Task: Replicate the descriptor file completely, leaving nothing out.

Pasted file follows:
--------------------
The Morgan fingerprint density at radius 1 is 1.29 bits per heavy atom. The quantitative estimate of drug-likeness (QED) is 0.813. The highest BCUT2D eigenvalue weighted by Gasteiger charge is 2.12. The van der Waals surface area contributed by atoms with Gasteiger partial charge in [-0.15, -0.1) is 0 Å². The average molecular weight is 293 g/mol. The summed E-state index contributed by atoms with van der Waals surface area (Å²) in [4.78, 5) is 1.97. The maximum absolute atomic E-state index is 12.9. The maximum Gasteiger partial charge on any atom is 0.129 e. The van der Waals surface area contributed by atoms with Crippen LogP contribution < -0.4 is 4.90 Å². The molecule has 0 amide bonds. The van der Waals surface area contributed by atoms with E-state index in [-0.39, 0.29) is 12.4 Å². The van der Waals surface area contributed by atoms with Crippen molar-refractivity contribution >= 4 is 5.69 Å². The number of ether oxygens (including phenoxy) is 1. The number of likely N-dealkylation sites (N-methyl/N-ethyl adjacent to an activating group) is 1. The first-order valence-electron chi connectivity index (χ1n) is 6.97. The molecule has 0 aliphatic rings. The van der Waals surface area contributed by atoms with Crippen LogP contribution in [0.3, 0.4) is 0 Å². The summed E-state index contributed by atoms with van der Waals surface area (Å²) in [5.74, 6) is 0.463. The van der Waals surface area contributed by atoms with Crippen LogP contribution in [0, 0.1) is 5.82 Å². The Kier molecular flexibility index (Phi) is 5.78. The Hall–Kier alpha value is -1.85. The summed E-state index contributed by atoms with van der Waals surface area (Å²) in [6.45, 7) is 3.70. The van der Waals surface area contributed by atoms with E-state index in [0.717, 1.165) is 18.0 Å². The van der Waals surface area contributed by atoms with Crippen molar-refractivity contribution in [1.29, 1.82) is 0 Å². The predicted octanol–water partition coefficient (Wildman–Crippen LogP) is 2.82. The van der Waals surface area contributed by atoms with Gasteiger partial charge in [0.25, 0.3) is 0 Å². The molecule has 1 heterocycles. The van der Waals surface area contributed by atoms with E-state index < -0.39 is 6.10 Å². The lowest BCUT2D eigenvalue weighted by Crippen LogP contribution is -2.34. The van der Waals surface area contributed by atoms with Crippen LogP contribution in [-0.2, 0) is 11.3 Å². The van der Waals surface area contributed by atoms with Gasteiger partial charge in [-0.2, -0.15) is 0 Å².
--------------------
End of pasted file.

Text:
The Morgan fingerprint density at radius 1 is 1.29 bits per heavy atom. The quantitative estimate of drug-likeness (QED) is 0.813. The highest BCUT2D eigenvalue weighted by Gasteiger charge is 2.12. The van der Waals surface area contributed by atoms with Gasteiger partial charge in [-0.15, -0.1) is 0 Å². The average molecular weight is 293 g/mol. The summed E-state index contributed by atoms with van der Waals surface area (Å²) in [4.78, 5) is 1.97. The maximum absolute atomic E-state index is 12.9. The maximum Gasteiger partial charge on any atom is 0.129 e. The van der Waals surface area contributed by atoms with Crippen LogP contribution < -0.4 is 4.90 Å². The molecule has 0 amide bonds. The van der Waals surface area contributed by atoms with E-state index in [-0.39, 0.29) is 12.4 Å². The van der Waals surface area contributed by atoms with Crippen molar-refractivity contribution >= 4 is 5.69 Å². The number of ether oxygens (including phenoxy) is 1. The number of likely N-dealkylation sites (N-methyl/N-ethyl adjacent to an activating group) is 1. The first-order valence-electron chi connectivity index (χ1n) is 6.97. The molecule has 0 aliphatic rings. The van der Waals surface area contributed by atoms with Crippen LogP contribution in [0.3, 0.4) is 0 Å². The summed E-state index contributed by atoms with van der Waals surface area (Å²) in [5.74, 6) is 0.463. The van der Waals surface area contributed by atoms with Crippen LogP contribution in [0, 0.1) is 5.82 Å². The Kier molecular flexibility index (Phi) is 5.78. The Hall–Kier alpha value is -1.85. The summed E-state index contributed by atoms with van der Waals surface area (Å²) in [6.45, 7) is 3.70. The van der Waals surface area contributed by atoms with E-state index in [0.717, 1.165) is 18.0 Å². The van der Waals surface area contributed by atoms with Crippen molar-refractivity contribution in [1.29, 1.82) is 0 Å². The predicted octanol–water partition coefficient (Wildman–Crippen LogP) is 2.82. The van der Waals surface area contributed by atoms with Gasteiger partial charge in [0.25, 0.3) is 0 Å². The molecule has 1 heterocycles. The van der Waals surface area contributed by atoms with E-state index < -0.39 is 6.10 Å². The lowest BCUT2D eigenvalue weighted by Crippen LogP contribution is -2.34. The van der Waals surface area contributed by atoms with Crippen LogP contribution in [-0.2, 0) is 11.3 Å². The van der Waals surface area contributed by atoms with Gasteiger partial charge in [-0.2, -0.15) is 0 Å².